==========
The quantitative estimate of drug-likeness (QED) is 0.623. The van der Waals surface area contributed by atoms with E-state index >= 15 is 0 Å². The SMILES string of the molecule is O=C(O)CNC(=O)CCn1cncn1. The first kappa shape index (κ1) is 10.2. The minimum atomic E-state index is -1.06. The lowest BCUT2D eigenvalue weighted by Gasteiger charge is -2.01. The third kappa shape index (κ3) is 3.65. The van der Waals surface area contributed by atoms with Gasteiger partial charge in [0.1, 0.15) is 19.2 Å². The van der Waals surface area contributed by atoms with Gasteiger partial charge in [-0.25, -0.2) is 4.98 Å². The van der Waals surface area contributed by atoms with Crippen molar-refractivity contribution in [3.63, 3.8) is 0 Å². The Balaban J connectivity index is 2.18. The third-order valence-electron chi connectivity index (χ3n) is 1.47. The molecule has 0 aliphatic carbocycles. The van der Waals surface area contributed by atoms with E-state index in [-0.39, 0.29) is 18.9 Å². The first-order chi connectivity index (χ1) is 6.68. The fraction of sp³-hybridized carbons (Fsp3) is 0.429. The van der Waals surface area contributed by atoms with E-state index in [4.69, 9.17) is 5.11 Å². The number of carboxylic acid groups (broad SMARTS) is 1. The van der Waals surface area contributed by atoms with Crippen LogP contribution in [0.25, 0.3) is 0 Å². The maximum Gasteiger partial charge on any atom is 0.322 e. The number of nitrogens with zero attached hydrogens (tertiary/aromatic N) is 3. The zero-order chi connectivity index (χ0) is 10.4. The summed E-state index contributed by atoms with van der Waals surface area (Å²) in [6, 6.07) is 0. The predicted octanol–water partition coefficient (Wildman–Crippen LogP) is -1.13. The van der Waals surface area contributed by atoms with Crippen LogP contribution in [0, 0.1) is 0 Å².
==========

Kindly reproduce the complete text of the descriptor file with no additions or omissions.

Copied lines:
The quantitative estimate of drug-likeness (QED) is 0.623. The van der Waals surface area contributed by atoms with E-state index >= 15 is 0 Å². The SMILES string of the molecule is O=C(O)CNC(=O)CCn1cncn1. The first kappa shape index (κ1) is 10.2. The minimum atomic E-state index is -1.06. The lowest BCUT2D eigenvalue weighted by Gasteiger charge is -2.01. The third kappa shape index (κ3) is 3.65. The van der Waals surface area contributed by atoms with Gasteiger partial charge in [0.1, 0.15) is 19.2 Å². The van der Waals surface area contributed by atoms with Gasteiger partial charge in [-0.25, -0.2) is 4.98 Å². The van der Waals surface area contributed by atoms with Crippen molar-refractivity contribution in [3.63, 3.8) is 0 Å². The Balaban J connectivity index is 2.18. The third-order valence-electron chi connectivity index (χ3n) is 1.47. The molecule has 0 aliphatic carbocycles. The van der Waals surface area contributed by atoms with E-state index in [-0.39, 0.29) is 18.9 Å². The first-order chi connectivity index (χ1) is 6.68. The fraction of sp³-hybridized carbons (Fsp3) is 0.429. The van der Waals surface area contributed by atoms with E-state index in [4.69, 9.17) is 5.11 Å². The number of carboxylic acid groups (broad SMARTS) is 1. The van der Waals surface area contributed by atoms with Crippen LogP contribution in [0.25, 0.3) is 0 Å². The maximum Gasteiger partial charge on any atom is 0.322 e. The number of nitrogens with zero attached hydrogens (tertiary/aromatic N) is 3. The zero-order chi connectivity index (χ0) is 10.4. The summed E-state index contributed by atoms with van der Waals surface area (Å²) in [6, 6.07) is 0. The predicted octanol–water partition coefficient (Wildman–Crippen LogP) is -1.13. The van der Waals surface area contributed by atoms with Crippen LogP contribution in [0, 0.1) is 0 Å².